Tags: #BASH , #python


cheat is a python script capable to create and view interactive cheatsheets on the command-line. It was designed to help remind *nix system administrators of options for commands that they use frequently, but not frequently enough to remember.

Features add by Erreur32:

  • Add color seach and prompt
  • Add Subdir creation and search
  • Add remove sheet file (-r) with confirmation
  • Add color help text

Fork Version

repo https://github.com/Erreur32/cheat.git

Mirror repo https://git.echosystem.fr/Erreur32/cheat.git

Original project https://github.com/chrisallenlane/cheat


First, install the dependencies:

$ [sudo] pip install docopt pygments appdirs

Then clone this repository:

$ git clone https://github.com/Erreur32/cheat.git

Lastly, cd into the cloned directory, then run:

$ [sudo] python setup.py install

The best way is to create a .bash_function file under your user profile (eg: /user/.bash_function )
Copy in your bashrc :
function _cheat_autocomplete {
    sheets=$(cheat -l | cut -d' ' -f1)
    COMPREPLY=()
    if [ $COMP_CWORD = 1 ]; then
    COMPREPLY=(`compgen -W "$sheets" -- $2`)
    fi
}

complete -F _cheat_autocomplete cheat

$  cheat tar

You will be presented with a cheatsheet resembling:

# To extract an uncompressed archive: 
tar -xvf '/path/to/foo.tar'

# To extract a .gz archive:
tar -xzvf '/path/to/foo.tgz'

# To create a .gz archive:
tar -czvf '/path/to/foo.tgz' '/path/to/foo/'

# To extract a .bz2 archive:
tar -xjvf '/path/to/foo.tgz'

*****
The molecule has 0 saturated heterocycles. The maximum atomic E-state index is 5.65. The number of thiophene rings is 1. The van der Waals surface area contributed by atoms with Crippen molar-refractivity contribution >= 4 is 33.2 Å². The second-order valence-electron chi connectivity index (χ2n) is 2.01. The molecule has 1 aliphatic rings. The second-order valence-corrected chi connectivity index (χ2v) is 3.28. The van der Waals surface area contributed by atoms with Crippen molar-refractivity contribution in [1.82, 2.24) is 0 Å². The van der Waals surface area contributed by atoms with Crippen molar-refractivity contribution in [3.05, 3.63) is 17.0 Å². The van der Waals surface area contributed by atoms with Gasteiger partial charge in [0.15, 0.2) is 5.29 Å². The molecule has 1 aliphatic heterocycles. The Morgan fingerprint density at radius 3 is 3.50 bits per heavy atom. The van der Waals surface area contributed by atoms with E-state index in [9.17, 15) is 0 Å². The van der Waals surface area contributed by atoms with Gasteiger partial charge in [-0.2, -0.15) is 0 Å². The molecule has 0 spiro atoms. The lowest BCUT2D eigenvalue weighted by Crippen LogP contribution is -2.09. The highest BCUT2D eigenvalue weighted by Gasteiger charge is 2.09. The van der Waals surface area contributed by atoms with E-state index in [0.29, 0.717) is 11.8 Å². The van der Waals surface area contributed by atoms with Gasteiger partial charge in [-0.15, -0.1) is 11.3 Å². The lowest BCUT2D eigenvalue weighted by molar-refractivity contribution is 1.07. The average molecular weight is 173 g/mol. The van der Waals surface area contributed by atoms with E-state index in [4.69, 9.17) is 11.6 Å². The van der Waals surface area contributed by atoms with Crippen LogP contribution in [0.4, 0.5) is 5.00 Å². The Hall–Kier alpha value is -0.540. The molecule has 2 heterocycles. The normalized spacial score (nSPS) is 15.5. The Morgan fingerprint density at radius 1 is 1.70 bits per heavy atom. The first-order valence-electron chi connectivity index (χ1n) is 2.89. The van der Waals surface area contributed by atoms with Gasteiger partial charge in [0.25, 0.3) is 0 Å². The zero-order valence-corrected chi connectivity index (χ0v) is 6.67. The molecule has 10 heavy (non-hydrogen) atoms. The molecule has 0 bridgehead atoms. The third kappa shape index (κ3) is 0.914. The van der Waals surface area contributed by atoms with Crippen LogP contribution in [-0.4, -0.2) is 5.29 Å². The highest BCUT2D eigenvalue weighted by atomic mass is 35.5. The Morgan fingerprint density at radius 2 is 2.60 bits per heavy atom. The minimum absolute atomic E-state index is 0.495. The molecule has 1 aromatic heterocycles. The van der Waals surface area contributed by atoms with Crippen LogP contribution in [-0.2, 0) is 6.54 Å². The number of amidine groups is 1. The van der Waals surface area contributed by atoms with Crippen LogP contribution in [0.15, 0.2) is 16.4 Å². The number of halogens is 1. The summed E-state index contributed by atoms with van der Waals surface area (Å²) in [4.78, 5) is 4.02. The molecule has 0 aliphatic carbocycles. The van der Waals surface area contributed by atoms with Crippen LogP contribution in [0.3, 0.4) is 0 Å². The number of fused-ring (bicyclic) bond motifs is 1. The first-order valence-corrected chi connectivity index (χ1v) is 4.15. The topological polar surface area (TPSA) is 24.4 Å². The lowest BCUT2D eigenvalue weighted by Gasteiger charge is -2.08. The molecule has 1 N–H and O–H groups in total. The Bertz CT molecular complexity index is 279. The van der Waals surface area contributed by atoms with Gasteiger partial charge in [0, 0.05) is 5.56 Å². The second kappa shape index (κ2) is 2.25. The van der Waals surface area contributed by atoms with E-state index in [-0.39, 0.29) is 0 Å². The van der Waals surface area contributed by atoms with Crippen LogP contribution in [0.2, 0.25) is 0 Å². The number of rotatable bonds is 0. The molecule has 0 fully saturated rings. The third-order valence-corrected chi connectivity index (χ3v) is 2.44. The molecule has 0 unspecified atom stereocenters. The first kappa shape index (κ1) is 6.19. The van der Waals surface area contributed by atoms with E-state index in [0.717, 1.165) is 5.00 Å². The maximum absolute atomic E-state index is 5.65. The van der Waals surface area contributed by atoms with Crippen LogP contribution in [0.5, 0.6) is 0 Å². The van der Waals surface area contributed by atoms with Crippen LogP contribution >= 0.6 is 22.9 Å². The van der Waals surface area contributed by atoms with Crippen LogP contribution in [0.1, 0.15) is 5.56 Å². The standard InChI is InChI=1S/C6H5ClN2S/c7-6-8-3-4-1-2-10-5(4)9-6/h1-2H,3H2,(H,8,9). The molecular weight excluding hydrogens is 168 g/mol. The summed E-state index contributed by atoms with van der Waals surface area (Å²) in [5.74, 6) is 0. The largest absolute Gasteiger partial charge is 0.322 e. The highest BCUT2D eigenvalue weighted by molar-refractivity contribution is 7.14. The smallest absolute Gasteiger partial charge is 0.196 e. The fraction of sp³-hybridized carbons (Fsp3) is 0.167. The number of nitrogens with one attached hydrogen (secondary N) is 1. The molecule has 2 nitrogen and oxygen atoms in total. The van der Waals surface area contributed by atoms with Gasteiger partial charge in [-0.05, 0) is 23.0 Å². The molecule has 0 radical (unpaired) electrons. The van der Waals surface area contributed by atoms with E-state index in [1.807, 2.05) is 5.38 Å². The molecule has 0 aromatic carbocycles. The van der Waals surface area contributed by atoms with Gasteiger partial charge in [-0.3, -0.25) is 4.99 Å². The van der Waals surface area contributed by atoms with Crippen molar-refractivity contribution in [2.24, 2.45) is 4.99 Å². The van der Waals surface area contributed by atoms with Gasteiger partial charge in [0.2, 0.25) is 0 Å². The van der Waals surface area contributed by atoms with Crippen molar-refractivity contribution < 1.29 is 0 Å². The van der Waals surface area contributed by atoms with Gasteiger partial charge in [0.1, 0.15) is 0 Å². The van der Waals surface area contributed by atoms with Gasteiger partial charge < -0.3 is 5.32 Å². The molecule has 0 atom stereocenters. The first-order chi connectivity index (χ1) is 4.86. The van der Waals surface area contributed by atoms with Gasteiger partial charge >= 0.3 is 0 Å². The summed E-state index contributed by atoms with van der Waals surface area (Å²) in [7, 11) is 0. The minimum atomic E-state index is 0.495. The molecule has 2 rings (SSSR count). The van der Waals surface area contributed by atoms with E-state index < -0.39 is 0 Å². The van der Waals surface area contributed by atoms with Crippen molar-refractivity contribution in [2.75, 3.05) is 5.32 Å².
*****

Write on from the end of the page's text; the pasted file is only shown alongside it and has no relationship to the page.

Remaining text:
# To create a .bz2 archive:
tar -cjvf '/path/to/foo.tgz' '/path/to/foo/'

To see what cheatsheets are available, run cheat -l.

Note that, while cheat was designed primarily for *nix system administrators, it is agnostic as to what content it stores. If you would like to use cheat to store notes on your favorite cookie recipes, feel free.

The value of cheat is that it allows you to create your own cheatsheets - the defaults are meant to serve only as a starting point, and can and should be modified.

Cheatsheets are stored in the ~/.cheat/ directory, and are named on a per-keyphrase basis. In other words, the content for the tar cheatsheet lives in the ~/.cheat/tar file.

Provided that you have a CHEAT_EDITOR, VISUAL, or EDITOR environment variable set, you may edit cheatsheets with:

cheat -e foo

If the foo cheatsheet already exists, it will be opened for editing. Otherwise, it will be created automatically.

After you've customized your cheatsheets, I urge you to track ~/.cheat/ along with your dotfiles.

Personal cheatsheets are saved in the ~/.cheat directory by default, but you can specify a different default by exporting a DEFAULT_CHEAT_DIR environment variable:

export DEFAULT_CHEAT_DIR='/path/to/my/cheats'

You can additionally instruct cheat to look for cheatsheets in other directories by exporting a CHEATPATH environment variable:

export CHEATPATH='/path/to/my/cheats'

You may, of course, append multiple directories to your CHEATPATH:

export CHEATPATH="$CHEATPATH:/path/to/more/cheats"

You may view which directories are on your CHEATPATH with cheat -d.

cheat can optionally apply syntax highlighting to your cheatsheets. To enable syntax highlighting, export a CHEATCOLORS environment variable:

export CHEATCOLORS=true

You may manually specify which syntax highlighter to use for each cheatsheet by wrapping the sheet's contents in a Github-Flavored Markdown code-fence.

Example:

```sql # Mon code kitu
-- to select a user by ID
SELECT *
FROM Users
WHERE id = 100
```
# Mon code kitu
-- to select a user by ID
SELECT *
FROM Users
WHERE id = 100

If no syntax highlighter is specified, the bash highlighter will be used by default.


πŸ†“πŸ…΄πŸ…²πŸ…·πŸ…ΎοΈπŸ†‚πŸ†ˆπŸ†‚πŸ†ƒπŸ…΄πŸ…Ό